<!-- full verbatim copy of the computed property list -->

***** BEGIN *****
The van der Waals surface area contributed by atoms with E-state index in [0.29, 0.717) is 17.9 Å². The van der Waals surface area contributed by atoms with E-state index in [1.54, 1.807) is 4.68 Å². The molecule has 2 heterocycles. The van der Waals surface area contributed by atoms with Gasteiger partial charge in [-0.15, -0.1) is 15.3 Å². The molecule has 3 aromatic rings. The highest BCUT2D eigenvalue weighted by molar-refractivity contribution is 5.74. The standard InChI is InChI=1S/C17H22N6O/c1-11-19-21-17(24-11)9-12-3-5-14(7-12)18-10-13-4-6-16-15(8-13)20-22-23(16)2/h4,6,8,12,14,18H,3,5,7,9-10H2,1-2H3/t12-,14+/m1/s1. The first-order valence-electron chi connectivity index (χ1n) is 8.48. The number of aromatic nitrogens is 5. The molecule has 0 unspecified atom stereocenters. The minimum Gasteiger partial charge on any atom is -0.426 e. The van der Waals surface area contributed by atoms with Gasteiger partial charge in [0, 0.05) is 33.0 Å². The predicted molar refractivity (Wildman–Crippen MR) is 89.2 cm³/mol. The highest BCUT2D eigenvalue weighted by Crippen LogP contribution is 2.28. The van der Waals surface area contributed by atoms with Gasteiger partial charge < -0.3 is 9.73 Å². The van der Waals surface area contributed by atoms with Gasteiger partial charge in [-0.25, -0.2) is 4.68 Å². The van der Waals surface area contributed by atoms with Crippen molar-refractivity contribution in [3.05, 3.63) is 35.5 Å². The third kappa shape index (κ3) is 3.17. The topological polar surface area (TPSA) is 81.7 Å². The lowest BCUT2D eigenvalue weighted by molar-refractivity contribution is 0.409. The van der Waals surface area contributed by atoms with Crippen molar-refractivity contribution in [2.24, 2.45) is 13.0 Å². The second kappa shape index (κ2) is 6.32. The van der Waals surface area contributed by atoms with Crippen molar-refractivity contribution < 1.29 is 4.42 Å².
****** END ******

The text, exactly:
The van der Waals surface area contributed by atoms with E-state index in [0.29, 0.717) is 17.9 Å². The van der Waals surface area contributed by atoms with E-state index in [1.54, 1.807) is 4.68 Å². The molecule has 2 heterocycles. The van der Waals surface area contributed by atoms with Gasteiger partial charge in [-0.15, -0.1) is 15.3 Å². The molecule has 3 aromatic rings. The highest BCUT2D eigenvalue weighted by molar-refractivity contribution is 5.74. The standard InChI is InChI=1S/C17H22N6O/c1-11-19-21-17(24-11)9-12-3-5-14(7-12)18-10-13-4-6-16-15(8-13)20-22-23(16)2/h4,6,8,12,14,18H,3,5,7,9-10H2,1-2H3/t12-,14+/m1/s1. The first-order valence-electron chi connectivity index (χ1n) is 8.48. The number of aromatic nitrogens is 5. The molecule has 0 unspecified atom stereocenters. The minimum Gasteiger partial charge on any atom is -0.426 e. The van der Waals surface area contributed by atoms with Gasteiger partial charge in [0, 0.05) is 33.0 Å². The predicted molar refractivity (Wildman–Crippen MR) is 89.2 cm³/mol. The highest BCUT2D eigenvalue weighted by Crippen LogP contribution is 2.28. The van der Waals surface area contributed by atoms with Gasteiger partial charge < -0.3 is 9.73 Å². The van der Waals surface area contributed by atoms with Gasteiger partial charge in [-0.25, -0.2) is 4.68 Å². The van der Waals surface area contributed by atoms with Crippen molar-refractivity contribution in [3.05, 3.63) is 35.5 Å². The third kappa shape index (κ3) is 3.17. The topological polar surface area (TPSA) is 81.7 Å². The lowest BCUT2D eigenvalue weighted by molar-refractivity contribution is 0.409. The van der Waals surface area contributed by atoms with Crippen molar-refractivity contribution in [2.24, 2.45) is 13.0 Å². The second kappa shape index (κ2) is 6.32. The van der Waals surface area contributed by atoms with Crippen molar-refractivity contribution < 1.29 is 4.42 Å².